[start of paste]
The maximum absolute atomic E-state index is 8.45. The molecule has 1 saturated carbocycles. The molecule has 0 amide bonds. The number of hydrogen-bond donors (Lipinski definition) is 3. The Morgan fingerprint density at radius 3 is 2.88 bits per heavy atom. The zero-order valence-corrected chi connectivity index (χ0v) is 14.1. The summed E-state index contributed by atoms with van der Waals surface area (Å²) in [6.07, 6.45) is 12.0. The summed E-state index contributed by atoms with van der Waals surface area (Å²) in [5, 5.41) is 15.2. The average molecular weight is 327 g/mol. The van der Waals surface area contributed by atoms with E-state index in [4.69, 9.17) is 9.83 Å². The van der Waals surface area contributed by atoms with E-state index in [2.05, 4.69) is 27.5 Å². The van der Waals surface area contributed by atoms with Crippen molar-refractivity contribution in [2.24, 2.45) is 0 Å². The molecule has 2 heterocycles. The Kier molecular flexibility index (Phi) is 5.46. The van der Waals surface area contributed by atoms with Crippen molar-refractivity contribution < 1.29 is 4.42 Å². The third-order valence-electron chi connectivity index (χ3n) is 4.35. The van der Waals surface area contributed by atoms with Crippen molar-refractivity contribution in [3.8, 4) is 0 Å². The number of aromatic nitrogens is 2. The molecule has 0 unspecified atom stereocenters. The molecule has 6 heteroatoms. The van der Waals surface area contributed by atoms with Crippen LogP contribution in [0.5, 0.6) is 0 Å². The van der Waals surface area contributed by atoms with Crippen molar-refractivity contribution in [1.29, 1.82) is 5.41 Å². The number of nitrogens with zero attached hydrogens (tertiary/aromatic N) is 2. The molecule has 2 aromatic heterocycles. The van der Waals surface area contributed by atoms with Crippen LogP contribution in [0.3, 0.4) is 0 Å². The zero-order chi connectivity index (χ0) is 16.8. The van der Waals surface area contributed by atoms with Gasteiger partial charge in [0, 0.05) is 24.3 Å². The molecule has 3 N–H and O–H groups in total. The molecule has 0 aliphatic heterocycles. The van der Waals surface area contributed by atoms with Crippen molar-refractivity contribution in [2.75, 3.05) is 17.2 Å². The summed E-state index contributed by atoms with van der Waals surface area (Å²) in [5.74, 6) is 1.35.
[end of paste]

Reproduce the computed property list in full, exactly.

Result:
The maximum absolute atomic E-state index is 8.45. The molecule has 1 saturated carbocycles. The molecule has 0 amide bonds. The number of hydrogen-bond donors (Lipinski definition) is 3. The Morgan fingerprint density at radius 3 is 2.88 bits per heavy atom. The zero-order valence-corrected chi connectivity index (χ0v) is 14.1. The summed E-state index contributed by atoms with van der Waals surface area (Å²) in [6.07, 6.45) is 12.0. The summed E-state index contributed by atoms with van der Waals surface area (Å²) in [5, 5.41) is 15.2. The average molecular weight is 327 g/mol. The van der Waals surface area contributed by atoms with E-state index in [4.69, 9.17) is 9.83 Å². The van der Waals surface area contributed by atoms with E-state index in [2.05, 4.69) is 27.5 Å². The van der Waals surface area contributed by atoms with Crippen molar-refractivity contribution in [2.24, 2.45) is 0 Å². The molecule has 2 heterocycles. The Kier molecular flexibility index (Phi) is 5.46. The van der Waals surface area contributed by atoms with Crippen molar-refractivity contribution < 1.29 is 4.42 Å². The third-order valence-electron chi connectivity index (χ3n) is 4.35. The van der Waals surface area contributed by atoms with Crippen molar-refractivity contribution in [3.8, 4) is 0 Å². The number of aromatic nitrogens is 2. The molecule has 0 unspecified atom stereocenters. The molecule has 6 heteroatoms. The van der Waals surface area contributed by atoms with Crippen LogP contribution in [0.5, 0.6) is 0 Å². The van der Waals surface area contributed by atoms with Crippen molar-refractivity contribution in [1.29, 1.82) is 5.41 Å². The number of nitrogens with zero attached hydrogens (tertiary/aromatic N) is 2. The molecule has 2 aromatic heterocycles. The van der Waals surface area contributed by atoms with Crippen LogP contribution in [0.3, 0.4) is 0 Å². The zero-order chi connectivity index (χ0) is 16.8. The van der Waals surface area contributed by atoms with Gasteiger partial charge in [0, 0.05) is 24.3 Å². The molecule has 3 N–H and O–H groups in total. The molecule has 0 aliphatic heterocycles. The van der Waals surface area contributed by atoms with Crippen molar-refractivity contribution in [2.75, 3.05) is 17.2 Å². The summed E-state index contributed by atoms with van der Waals surface area (Å²) in [5.74, 6) is 1.35.